Fostering curiosity in kids (and their parents) since 2011

What’s The Eight-Year-Old reading this week?

Our mostly-weekly survey of the tidbits that cross The Eight-Year-Old’s desk. This week, The Eight-Year-Old gives Mommyo some well-calibrated writing advice. 

A sampling of this week’s books:


Although here on the blog, I’ve been digging through my backlog of old questions, in my fiction writing life, I’ve been thinking it’s about time to take another editing pass through my pending children’s chapter book, Ebenezer Rabbit: Dragon Hunter. In other words, it’s time to get serious about figuring out what makes chapter books about animals tick. The Eight-Year-Old, who is nothing if not completely supportive, dropped these two books on my desk. “Mommyo,” she said dramatically. “This is how you write animal stories.”

In the news:

The Force is Strong with These Adoptable Pets (Mental Floss)

Photo: Rohit Saxena for Ottawa Humane Society

(Photo: Rohit Saxena for Ottawa Humane Society)

The Ottawa Humane Society is hoping to transform the buzz about the new Star Wars movie into a flurry of new pet adoptions. I expect it’ll work. When Darth Vader tells you to adopt a Shih Tzu, you do it.

Shipwreck filled with Roman “Ketchup” Found off Italy’s Coast (Mental Floss)

A few years ago, The (then) Not-Yet-Eight-Year-Old and I spent a happy afternoon making and tasting old-timey ketchup. This week we learned that our early 1900s recipe wasn’t even close to the earliest iteration of this essential condiment.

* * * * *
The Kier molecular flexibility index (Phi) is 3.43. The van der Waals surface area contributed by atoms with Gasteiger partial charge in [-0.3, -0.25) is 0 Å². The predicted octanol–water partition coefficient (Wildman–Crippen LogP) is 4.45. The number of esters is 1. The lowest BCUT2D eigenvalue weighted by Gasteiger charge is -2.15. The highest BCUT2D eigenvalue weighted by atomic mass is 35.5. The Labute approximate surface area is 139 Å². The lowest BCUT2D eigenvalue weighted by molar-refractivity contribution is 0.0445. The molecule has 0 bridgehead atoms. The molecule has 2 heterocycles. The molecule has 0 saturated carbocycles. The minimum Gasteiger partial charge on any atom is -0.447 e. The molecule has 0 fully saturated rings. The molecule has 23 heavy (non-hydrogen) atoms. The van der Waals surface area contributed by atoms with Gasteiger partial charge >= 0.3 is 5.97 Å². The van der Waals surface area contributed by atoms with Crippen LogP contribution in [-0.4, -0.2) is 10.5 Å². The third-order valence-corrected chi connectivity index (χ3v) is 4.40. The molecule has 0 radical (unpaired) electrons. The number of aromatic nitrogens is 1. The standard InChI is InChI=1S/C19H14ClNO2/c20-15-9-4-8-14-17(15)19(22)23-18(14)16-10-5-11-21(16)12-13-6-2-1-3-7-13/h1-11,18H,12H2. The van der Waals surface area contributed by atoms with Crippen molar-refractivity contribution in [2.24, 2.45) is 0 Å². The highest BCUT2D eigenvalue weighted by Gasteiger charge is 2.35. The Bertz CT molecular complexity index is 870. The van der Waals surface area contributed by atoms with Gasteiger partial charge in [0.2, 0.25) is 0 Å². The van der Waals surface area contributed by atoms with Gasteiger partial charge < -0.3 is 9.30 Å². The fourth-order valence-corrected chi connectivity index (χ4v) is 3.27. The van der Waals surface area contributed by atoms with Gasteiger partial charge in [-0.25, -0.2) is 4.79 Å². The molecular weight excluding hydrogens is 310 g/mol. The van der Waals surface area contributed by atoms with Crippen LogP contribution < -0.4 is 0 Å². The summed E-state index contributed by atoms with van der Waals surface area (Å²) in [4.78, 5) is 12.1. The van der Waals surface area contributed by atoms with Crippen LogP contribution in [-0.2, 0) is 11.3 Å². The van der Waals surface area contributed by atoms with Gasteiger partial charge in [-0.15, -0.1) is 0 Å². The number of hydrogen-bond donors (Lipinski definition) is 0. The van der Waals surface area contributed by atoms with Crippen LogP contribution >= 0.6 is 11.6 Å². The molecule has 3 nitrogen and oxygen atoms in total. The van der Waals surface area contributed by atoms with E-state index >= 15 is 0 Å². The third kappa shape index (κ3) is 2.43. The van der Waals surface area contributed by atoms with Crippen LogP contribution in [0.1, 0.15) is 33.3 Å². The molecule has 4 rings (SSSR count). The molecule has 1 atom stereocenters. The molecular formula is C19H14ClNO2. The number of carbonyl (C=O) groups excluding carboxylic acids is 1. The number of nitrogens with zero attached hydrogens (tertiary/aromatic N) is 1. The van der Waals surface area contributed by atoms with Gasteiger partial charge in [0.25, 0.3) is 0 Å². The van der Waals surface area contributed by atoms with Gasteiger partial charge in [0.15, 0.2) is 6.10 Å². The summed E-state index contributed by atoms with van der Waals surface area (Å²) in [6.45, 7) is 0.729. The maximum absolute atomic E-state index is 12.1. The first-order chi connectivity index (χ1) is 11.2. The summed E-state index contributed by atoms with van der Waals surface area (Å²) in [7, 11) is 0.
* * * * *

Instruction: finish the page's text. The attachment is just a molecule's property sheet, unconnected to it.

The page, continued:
Archaeologists have found a shipwreck off the coast of Italy that appears to be from a ship ferrying the Roman version of ketchup around the Empire. The ship dates from the 1st or 2nd century CE.  And while the Italians have a well-deserved reputation for gourmet cooking, I am sorry to say that The Eight-Year-Old wouldn’t have liked their version of ketchup any more than she liked Marion Harland’s 19th century version. The ancient Roman version of ketchup, known as garum, was actually a clear, fermented fish sauce.

Curious to know what it tasted like?

You’re in luck. Garum is more or less the same as today’s colatura di alici, a jar of which you can find on Amazon for a mere $22 (+ shipping).

 Related Links:

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